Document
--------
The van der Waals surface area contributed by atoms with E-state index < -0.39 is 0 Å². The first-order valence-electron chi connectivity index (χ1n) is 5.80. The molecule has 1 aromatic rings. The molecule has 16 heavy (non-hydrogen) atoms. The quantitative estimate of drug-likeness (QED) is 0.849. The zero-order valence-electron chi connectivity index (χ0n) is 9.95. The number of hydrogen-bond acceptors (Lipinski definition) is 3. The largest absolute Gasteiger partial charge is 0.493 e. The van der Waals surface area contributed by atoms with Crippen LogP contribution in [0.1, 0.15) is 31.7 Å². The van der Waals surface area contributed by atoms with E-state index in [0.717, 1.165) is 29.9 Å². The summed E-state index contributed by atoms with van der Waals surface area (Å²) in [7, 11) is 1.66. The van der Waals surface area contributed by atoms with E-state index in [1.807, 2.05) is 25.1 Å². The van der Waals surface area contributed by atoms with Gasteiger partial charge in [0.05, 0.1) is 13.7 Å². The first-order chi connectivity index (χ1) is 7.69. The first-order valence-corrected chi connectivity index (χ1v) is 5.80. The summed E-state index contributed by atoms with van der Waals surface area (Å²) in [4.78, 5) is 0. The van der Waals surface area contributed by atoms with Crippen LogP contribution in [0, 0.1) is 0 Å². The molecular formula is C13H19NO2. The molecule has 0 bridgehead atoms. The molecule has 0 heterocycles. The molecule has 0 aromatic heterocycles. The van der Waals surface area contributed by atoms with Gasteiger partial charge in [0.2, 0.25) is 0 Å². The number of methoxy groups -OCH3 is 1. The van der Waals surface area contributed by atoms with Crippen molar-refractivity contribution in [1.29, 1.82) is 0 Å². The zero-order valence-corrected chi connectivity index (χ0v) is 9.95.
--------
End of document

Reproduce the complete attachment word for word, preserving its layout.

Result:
The van der Waals surface area contributed by atoms with E-state index < -0.39 is 0 Å². The first-order valence-electron chi connectivity index (χ1n) is 5.80. The molecule has 1 aromatic rings. The molecule has 16 heavy (non-hydrogen) atoms. The quantitative estimate of drug-likeness (QED) is 0.849. The zero-order valence-electron chi connectivity index (χ0n) is 9.95. The number of hydrogen-bond acceptors (Lipinski definition) is 3. The largest absolute Gasteiger partial charge is 0.493 e. The van der Waals surface area contributed by atoms with Crippen LogP contribution in [0.1, 0.15) is 31.7 Å². The van der Waals surface area contributed by atoms with E-state index in [0.717, 1.165) is 29.9 Å². The summed E-state index contributed by atoms with van der Waals surface area (Å²) in [7, 11) is 1.66. The van der Waals surface area contributed by atoms with E-state index in [1.807, 2.05) is 25.1 Å². The van der Waals surface area contributed by atoms with Gasteiger partial charge in [0.05, 0.1) is 13.7 Å². The first-order chi connectivity index (χ1) is 7.69. The first-order valence-corrected chi connectivity index (χ1v) is 5.80. The summed E-state index contributed by atoms with van der Waals surface area (Å²) in [4.78, 5) is 0. The van der Waals surface area contributed by atoms with Crippen LogP contribution in [0, 0.1) is 0 Å². The molecular formula is C13H19NO2. The molecule has 0 bridgehead atoms. The molecule has 0 heterocycles. The molecule has 0 aromatic heterocycles. The van der Waals surface area contributed by atoms with Gasteiger partial charge in [0.2, 0.25) is 0 Å². The number of methoxy groups -OCH3 is 1. The van der Waals surface area contributed by atoms with Crippen molar-refractivity contribution in [1.29, 1.82) is 0 Å². The zero-order valence-corrected chi connectivity index (χ0v) is 9.95.